A question ends with ? // output
    John is the kitchen. // back to what was written as input

    Here is the input and output of vase 212:
    Where is John? // input
     perhaps at home. // output
    John is the kitchen. // output
    Where is John? // back to what was asked.

    • Marked as answer by Languageware Thursday, June 20, 2019 11:15 AM
    Wednesday, June 19, 2019 3:35 PM

  • if (wrd->syn != '#' || wrd->syn != '?') {


    This looks wrong. That test will always be true.

    If you run a code Analysis on it you will likely get a message to the effect
    that there is a mutual exclusion causing a constant non-zero result.

    For negative (!=) compound conditionals you usually need to use a logical AND
    operation (&&).

    C6289
    https://docs.microsoft.com/en-us/visualstudio/code-quality/c6289?view=vs-2019

    - Wayne

    • Marked as answer by Languageware Thursday, June 20, 2019 11:15 AM
    Wednesday, June 19, 2019 6:13 PM
  • The signs # and ? mark unrecognized Natural Language words. A word that is not recognized cannot have two signs at once. Some unrecognized words bear the sign # others bear the sign ?.
    So, it is either # or ?, never both &&. That is well tested and used often in our code. Thank you, anyway.
    • Marked as answer by Languageware Thursday, June 20, 2019 11:14 AM
    Thursday, June 20, 2019 6:40 AM
  • The signs # and ? mark unrecognized Natural Language words. A word that is not recognized cannot have two signs at once. Some unrecognized words bear the sign # others bear the sign ?.
    So, it is either # or ?, never both &&. That is well tested and used often in our code. Thank you, anyway.

    I think you have missed the issue. The test:

    >if (wrd->syn != '#' || wrd->syn != '?')

    will *always* evaluate as true. It can't do otherwise. So the code in the block
    just after it will *always* be executed. Therefore the conditional doesn't
    actually test anything.

    Think about it. For what value of wrd->syn do you think it will test false?

    If wrd->syn is # then the expression wrd->syn != '#' will be false, but the
    expression wrd->syn != '?' will be true, so the conditional will test true.

    If wrd->syn is ? then the expression wrd->syn != '#' will be true, so the
    conditional will test true.

    If wrd->syn is any other character then the expression wrd->syn != '#' will
    be true, so the conditional will test true.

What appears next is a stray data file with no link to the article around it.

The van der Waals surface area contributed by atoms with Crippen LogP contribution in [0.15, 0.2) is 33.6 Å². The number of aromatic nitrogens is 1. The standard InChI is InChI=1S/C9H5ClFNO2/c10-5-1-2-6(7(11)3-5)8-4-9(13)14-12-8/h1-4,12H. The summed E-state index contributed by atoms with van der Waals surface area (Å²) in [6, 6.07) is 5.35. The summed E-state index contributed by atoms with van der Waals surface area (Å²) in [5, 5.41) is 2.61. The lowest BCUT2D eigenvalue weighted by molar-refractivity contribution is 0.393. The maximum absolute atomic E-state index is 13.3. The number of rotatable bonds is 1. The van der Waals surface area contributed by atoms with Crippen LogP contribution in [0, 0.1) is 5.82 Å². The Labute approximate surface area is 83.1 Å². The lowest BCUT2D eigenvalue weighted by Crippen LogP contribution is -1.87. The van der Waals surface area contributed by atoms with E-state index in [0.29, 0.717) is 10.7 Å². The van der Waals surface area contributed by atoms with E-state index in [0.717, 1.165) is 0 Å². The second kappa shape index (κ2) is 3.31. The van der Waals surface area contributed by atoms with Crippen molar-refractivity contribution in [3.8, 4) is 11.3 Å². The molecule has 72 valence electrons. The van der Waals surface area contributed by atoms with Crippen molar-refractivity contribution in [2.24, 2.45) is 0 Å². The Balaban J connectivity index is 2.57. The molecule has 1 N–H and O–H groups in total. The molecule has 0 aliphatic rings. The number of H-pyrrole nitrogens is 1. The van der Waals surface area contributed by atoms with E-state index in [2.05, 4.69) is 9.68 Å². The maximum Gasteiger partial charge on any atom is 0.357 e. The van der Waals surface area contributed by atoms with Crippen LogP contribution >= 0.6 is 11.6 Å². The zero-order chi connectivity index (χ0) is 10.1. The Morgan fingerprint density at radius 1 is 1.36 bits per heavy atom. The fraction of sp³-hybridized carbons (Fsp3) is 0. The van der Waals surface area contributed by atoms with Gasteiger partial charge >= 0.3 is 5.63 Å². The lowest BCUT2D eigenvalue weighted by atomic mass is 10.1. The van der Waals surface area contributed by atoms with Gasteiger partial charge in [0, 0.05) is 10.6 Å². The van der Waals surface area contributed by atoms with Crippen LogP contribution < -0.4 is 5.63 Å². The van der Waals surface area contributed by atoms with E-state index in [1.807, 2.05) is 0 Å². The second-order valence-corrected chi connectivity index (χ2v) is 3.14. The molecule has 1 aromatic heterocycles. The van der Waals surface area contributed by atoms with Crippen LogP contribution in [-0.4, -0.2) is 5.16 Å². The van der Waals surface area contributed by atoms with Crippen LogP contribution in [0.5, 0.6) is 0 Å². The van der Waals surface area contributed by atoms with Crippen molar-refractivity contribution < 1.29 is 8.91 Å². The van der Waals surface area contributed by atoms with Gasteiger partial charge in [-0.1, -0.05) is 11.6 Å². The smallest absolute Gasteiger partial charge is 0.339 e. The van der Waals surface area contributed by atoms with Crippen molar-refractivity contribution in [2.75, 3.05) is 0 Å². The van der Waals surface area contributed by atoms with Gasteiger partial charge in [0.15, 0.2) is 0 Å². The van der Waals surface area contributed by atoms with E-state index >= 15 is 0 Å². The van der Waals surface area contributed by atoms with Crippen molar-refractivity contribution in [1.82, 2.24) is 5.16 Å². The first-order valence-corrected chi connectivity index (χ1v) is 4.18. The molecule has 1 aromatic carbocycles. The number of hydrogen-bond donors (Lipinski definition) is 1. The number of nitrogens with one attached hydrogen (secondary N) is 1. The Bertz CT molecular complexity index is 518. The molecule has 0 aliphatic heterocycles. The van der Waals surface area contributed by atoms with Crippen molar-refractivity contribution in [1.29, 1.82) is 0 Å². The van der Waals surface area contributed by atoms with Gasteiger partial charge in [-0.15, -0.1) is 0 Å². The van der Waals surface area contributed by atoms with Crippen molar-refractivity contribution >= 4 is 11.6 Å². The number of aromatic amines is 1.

How the conditional *should* be written depends on what you are trying to do
    in the test. Under what condition should the code in the block immediately
    after the if() be executed, and when should it not be executed (and any "else"
    block be executed instead)?

    >So, it is either # or ?, never both &&.

    Well of course a single character variable can't have two different values at
    the same time. But you aren't testing for equality (==) you're testing for
    inequality (!=).

    >That is well tested and used often in our code.

    Then you may have many logical bugs in your code.

    But don't take my word for it. Consider this simple example which replicates
    the testing you're doing:

    #include <iostream>
    
    int main()
    {
        char wrd_syn;
        std::cin >> wrd_syn;
        //if (wrd->syn != '#' || wrd->syn != '?')
        if (wrd_syn != '#' || wrd_syn != '?')
          std::cout << "Hello World!\n";
    }
    

    VS 2017 Code Analysis shows:

    warning C6289: Incorrect operator:  mutual exclusion over || is always a non-zero constant.
    Did you intend to use && instead?
    

    Cppcheck shows this:

    - Wayne

    • Marked as answer by Languageware Thursday, June 20, 2019 11:14 AM
    Thursday, June 20, 2019 7:52 AM
  • Thank you. I will check that, but I will not change it, because the program functions exactly as it should in all other cases, exceptin case 210. I will remove this condition in case 210 and leave only

    if (type != '?') {  // if it is not a sentence ending with a question mark.

    • Marked as answer by Languageware Thursday, June 20, 2019 11:14 AM
    Thursday, June 20, 2019 9:55 AM
  • I will check that, but I will not change it, because the program functions exactly as it should in all other cases.

    As you wish. But it's imperative that you understand why the conditional in question
    actually does nothing (always evaluates true). This is a very common mistake that
    is made by many programmers and has been addressed countless times in forums and
    newsgroups. See for example:

    Not equal (!=) operator not working with correctly char in c++
    https://stackoverflow.com/questions/31219577/not-equal-operator-not-working-with-correctly-char-in-c

    The confusion seems to be related to the tendency for programmers to write code
    that closely reflects how we would describe the relationship in English. For
    example we might say: "If wrd_syn is not '#' or '?' ..." But expressing that
    in code as

    if (wrd_syn != '#' || wrd_syn != '?')
    

    gives the wrong result as already explained.

    To check if the value is not # or ? in my example we can write:

    if (!(wrd_syn == '#' || wrd_syn == '?'))
    
    

    or

    if (wrd_syn != '#' && wrd_syn != '?')
    

    - Wayne

    • Marked as answer by Languageware Thursday, June 20, 2019 11:14 AM
    Thursday, June 20, 2019 11:01 AM
  • Wayne,  You were absolutely right. I am sorry! I simply was absent minded when I read your reply.
    • Marked as answer by Languageware Thursday, June 20, 2019 11:14 AM
    Thursday, June 20, 2019 11:11 AM
  • As evidence that I was wrong, I quote again case 212, see

    if (wrdm->E.W.human == 1 && wrdm->E.W.work_er != 1 && wrdm->E.W.crime != 1 && wrdm->E.W.kill_er != 1 && wrdm->E.W.science != 1 && wrdm->E.W.religion != 1) {

    // where I have if human, but not worker, not criminal, not assassin, not scientest, not a priest, ...etc.

    // I do not have or  || because the case will not work right. I have sometimes made this mistake, unadvertently.

    • Marked as answer by Languageware Thursday, June 20, 2019 11:20 AM
    Thursday, June 20, 2019 11:19 AM